Staked Vines

Vines trained on stakes can be planted in any warm and sunny spot in your garden! With several staked vines in rows or groups you can even create your very own little vineyard, and this without the use of any Trellises.


The grapevine is planted next to an approx. 1.5m - 2m tall stake and trained according to the instructions for the 1st Year. If you are planting several vines, make sure they are planted about 1m apart. In the 2nd year the vine's growth is assessed in order to select one of the two training methods described below.

"Circular Cane"

This technique is suitable for vigorous vines and vines with new shoots growing vigorously upright without becoming very bushy. The training technique is illustrated below.

"Vertico" (Vertical Cordon)

In this method, a main shoot is trained vertically along the stake or even coiled around it. This training technique is particularly well known in eastern Europe, in the Saxon Elb Valley and in the Moselle region. It is suitable for vines with a rather weak to moderate growth vigour, in other words, vines with very flexible shoots. The vine is trained as a Vertical Cordon ("Schnurbaum"), diagrams for this training technique are found under that heading.

Vine in your garden
Staked vines, single or in groups
Training grapevine on a single stake/post
Staked vines in a vineyard
circular cane pruned grapevine
Grapevine with circular cane in winter after pruning, bending and tying
Two "verticos" (vertical cordons) after pruning
Training grapevine in circular canes
Staked vine with circular cane in summer
Vineyard on a hillside
Freestanding vine on stake
vertico (vertical cordon)
Several "verticos" in a residential garden with a support wire at the top, after pruning
Fungus-tolerant vines can be trained as "circular canes" close to the ground and tied horizontally, resulting in a lower canopy.

"Circular Cane" - Training

1st / 2nd Year

Diagram 01: Growth and shoot thinning in the first year. The stake is not shown in this picture.
Diagram 02: Winter pruning in 1st / 2nd year
Diagram 03: Rubbing off of buds in spring of the 2nd year. Shoot growth of the 5 remaining buds. These shoots are tied to the stake and, in summer, shortened to approx. 1.0 -1.5 m.

3rd year

Diagram 04: Pre-Pruning. The 5 shoots were trimmed back in summer and tied to the stake. The 3 upper shoots are totally removed including part of the stem, and the lower 2 remain, even if they are a little less vigorous.
Diagram 05: Pruning the fruiting canes. The cane further away from the trunk is cane pruned in order to be bent into a circle, depending on development to about 8 - 12 eyes. This cane should produce fruiting shoots this year.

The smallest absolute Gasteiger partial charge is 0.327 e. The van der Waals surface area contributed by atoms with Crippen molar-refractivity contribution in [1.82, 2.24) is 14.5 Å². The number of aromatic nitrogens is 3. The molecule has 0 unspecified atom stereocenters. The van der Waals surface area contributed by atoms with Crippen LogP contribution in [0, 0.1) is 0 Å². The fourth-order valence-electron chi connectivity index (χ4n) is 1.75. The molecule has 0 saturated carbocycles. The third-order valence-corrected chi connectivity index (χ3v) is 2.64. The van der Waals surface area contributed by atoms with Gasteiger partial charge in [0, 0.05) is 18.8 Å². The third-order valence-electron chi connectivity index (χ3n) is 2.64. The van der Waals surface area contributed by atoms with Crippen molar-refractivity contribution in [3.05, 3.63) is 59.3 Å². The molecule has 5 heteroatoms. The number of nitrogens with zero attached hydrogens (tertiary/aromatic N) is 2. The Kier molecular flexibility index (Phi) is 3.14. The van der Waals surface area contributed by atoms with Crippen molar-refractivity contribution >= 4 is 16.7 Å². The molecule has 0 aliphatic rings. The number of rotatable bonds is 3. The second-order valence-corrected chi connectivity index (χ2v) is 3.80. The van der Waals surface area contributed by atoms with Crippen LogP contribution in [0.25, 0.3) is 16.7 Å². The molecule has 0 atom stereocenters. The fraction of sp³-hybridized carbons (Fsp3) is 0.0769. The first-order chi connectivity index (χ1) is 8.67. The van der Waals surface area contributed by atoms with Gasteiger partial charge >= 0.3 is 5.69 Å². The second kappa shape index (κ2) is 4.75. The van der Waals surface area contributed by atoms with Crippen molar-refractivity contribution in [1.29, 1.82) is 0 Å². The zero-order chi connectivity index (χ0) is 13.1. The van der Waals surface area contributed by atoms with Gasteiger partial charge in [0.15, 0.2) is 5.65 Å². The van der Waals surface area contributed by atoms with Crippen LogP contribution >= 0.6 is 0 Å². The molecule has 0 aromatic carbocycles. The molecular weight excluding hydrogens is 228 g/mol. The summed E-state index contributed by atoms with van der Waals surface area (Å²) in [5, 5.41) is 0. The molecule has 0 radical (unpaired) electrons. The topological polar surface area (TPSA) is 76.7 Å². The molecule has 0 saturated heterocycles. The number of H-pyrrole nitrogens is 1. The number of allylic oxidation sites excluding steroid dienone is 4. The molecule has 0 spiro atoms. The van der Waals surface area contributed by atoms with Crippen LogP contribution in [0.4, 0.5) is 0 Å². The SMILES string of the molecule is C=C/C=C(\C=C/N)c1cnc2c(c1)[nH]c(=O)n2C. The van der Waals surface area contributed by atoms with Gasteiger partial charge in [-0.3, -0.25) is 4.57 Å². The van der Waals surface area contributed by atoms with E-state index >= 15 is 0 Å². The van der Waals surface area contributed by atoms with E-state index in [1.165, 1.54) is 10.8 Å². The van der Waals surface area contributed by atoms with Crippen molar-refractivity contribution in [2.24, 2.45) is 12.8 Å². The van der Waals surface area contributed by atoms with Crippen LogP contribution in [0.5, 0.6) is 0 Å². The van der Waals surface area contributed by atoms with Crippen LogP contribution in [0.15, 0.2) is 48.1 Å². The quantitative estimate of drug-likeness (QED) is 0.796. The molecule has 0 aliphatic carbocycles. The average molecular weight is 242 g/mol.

The lower cane is used as "replacement spur" and pruned accordingly. It will produce two strong shoots for the following year, whereby one is again pruned as fruiting cane and the other one as new replacement spur.
Diagram 06: Basically, the vine training is finished, ie a short trunk with one side shoot position at the top, which includes a fruiting cane and a replacement spur.
The fruiting cane is carefully bent, and if required, "massaged" and rolled bit by bit between the fingers, then tied to the stake as circle. More details about this and subsequent training for the following years can be found under Cane Pruning. In summer, the shoots are tied loosely to the stake and treated according to Summer Pruning.

Unfavourable Bud Distribution

Diagram 07: Pre-Pruning as per Diagram 04.
However, the buds on the future replacement spur are not very well distributed: instead of the second bud, it is the third one that faces outward. For this type of training however, it is imperative that the future fruiting cane arises from an outward facing bud, otherwise the cane will not tolerate being bent into a circle and will break off.
Therefore, in this case you need to proceed as follows:
Diagram 08: Pruning of fruit cane as per Diagram 05. However, the replacement spur is cut back to 3 eyes, so that there will be a bud on the outside at the end of the spur, ie facing away from the stake. The second eye is superfluous and is best rubbed off at the time of the winter prune, otherwise one may forget to do so.
Diagram 09: After winter pruning and bud removal.

Following Years

Diagram 10: Beginning of 3rd year, after pruning (again as per Diagram 06). The entire fruiting cane including all new side shoots will be cut off at the beginning of the 4th year, the replacement spur lignifies further (from ochre to darkbrown).
Diagram 11: Beginning of 4th year, after pruning. The oblique replacement spur from the previous year is now darkbrown in the diagram, its uppermost shoot is the new fruiting cane, the lower one the new replacement spur.
Diagram 12: Beginning of 5th year, after pruning. The ties are loosened and the trunk, gradually growing in girth, is shifted slightly to the right on the stake. A new fruiting cane has been formed from the upright replacement spur of the previous year (Diagram 11), and below it, a new replacement spur. This process is repeated from year to year and is explained in detail under Cane Pruning.